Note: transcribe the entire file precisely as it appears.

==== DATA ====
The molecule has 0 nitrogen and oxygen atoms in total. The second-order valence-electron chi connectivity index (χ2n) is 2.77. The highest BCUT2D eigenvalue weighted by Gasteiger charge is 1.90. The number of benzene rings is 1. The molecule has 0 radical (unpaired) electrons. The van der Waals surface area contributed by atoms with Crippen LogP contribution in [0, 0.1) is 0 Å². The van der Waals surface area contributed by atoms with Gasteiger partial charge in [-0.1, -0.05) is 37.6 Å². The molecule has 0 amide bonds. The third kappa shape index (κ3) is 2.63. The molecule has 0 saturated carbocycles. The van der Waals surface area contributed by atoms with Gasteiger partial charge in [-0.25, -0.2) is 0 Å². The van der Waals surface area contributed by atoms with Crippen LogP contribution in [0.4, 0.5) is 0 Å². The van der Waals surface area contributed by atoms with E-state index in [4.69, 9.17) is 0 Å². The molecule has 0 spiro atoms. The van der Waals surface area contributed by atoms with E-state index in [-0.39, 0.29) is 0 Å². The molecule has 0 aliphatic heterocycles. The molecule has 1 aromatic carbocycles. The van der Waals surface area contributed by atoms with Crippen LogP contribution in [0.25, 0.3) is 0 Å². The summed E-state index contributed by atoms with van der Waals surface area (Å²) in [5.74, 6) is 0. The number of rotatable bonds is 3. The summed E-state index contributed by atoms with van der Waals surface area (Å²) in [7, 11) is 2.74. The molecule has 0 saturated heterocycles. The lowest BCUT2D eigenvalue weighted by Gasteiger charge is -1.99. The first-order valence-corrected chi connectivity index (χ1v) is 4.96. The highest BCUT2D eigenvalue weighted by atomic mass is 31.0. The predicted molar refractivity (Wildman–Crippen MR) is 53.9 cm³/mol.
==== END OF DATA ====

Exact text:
The molecule has 0 nitrogen and oxygen atoms in total. The second-order valence-electron chi connectivity index (χ2n) is 2.77. The highest BCUT2D eigenvalue weighted by Gasteiger charge is 1.90. The number of benzene rings is 1. The molecule has 0 radical (unpaired) electrons. The van der Waals surface area contributed by atoms with Crippen LogP contribution in [0, 0.1) is 0 Å². The van der Waals surface area contributed by atoms with Gasteiger partial charge in [-0.1, -0.05) is 37.6 Å². The molecule has 0 amide bonds. The third kappa shape index (κ3) is 2.63. The molecule has 0 saturated carbocycles. The van der Waals surface area contributed by atoms with Gasteiger partial charge in [-0.25, -0.2) is 0 Å². The van der Waals surface area contributed by atoms with Crippen LogP contribution in [0.4, 0.5) is 0 Å². The van der Waals surface area contributed by atoms with E-state index in [4.69, 9.17) is 0 Å². The molecule has 0 spiro atoms. The van der Waals surface area contributed by atoms with E-state index in [-0.39, 0.29) is 0 Å². The molecule has 0 aliphatic heterocycles. The molecule has 1 aromatic carbocycles. The van der Waals surface area contributed by atoms with Crippen LogP contribution in [0.25, 0.3) is 0 Å². The summed E-state index contributed by atoms with van der Waals surface area (Å²) in [5.74, 6) is 0. The number of rotatable bonds is 3. The summed E-state index contributed by atoms with van der Waals surface area (Å²) in [7, 11) is 2.74. The molecule has 0 saturated heterocycles. The lowest BCUT2D eigenvalue weighted by Gasteiger charge is -1.99. The first-order valence-corrected chi connectivity index (χ1v) is 4.96. The highest BCUT2D eigenvalue weighted by atomic mass is 31.0. The predicted molar refractivity (Wildman–Crippen MR) is 53.9 cm³/mol.